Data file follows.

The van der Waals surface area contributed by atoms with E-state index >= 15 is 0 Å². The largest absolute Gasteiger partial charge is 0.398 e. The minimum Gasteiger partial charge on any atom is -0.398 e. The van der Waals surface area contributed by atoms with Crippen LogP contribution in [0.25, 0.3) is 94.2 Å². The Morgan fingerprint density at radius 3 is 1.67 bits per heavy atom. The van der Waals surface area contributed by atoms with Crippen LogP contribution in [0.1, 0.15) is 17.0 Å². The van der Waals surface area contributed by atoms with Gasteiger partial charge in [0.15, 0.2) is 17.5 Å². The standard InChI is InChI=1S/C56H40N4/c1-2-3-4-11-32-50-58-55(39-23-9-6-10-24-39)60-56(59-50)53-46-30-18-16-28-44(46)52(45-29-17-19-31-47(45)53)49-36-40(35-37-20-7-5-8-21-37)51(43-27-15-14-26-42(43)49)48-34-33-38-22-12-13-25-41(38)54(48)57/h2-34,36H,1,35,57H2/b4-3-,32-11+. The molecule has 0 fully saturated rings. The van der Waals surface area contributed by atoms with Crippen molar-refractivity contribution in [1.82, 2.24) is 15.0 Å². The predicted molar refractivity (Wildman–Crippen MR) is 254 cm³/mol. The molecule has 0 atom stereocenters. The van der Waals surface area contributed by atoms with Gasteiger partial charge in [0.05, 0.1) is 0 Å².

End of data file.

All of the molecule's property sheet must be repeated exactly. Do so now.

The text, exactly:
The van der Waals surface area contributed by atoms with E-state index >= 15 is 0 Å². The largest absolute Gasteiger partial charge is 0.398 e. The minimum Gasteiger partial charge on any atom is -0.398 e. The van der Waals surface area contributed by atoms with Crippen LogP contribution in [0.25, 0.3) is 94.2 Å². The Morgan fingerprint density at radius 3 is 1.67 bits per heavy atom. The van der Waals surface area contributed by atoms with Crippen LogP contribution in [0.1, 0.15) is 17.0 Å². The van der Waals surface area contributed by atoms with Gasteiger partial charge in [0.15, 0.2) is 17.5 Å². The standard InChI is InChI=1S/C56H40N4/c1-2-3-4-11-32-50-58-55(39-23-9-6-10-24-39)60-56(59-50)53-46-30-18-16-28-44(46)52(45-29-17-19-31-47(45)53)49-36-40(35-37-20-7-5-8-21-37)51(43-27-15-14-26-42(43)49)48-34-33-38-22-12-13-25-41(38)54(48)57/h2-34,36H,1,35,57H2/b4-3-,32-11+. The molecule has 0 fully saturated rings. The van der Waals surface area contributed by atoms with Crippen molar-refractivity contribution in [1.82, 2.24) is 15.0 Å². The predicted molar refractivity (Wildman–Crippen MR) is 254 cm³/mol. The molecule has 0 atom stereocenters. The van der Waals surface area contributed by atoms with Gasteiger partial charge in [0.05, 0.1) is 0 Å².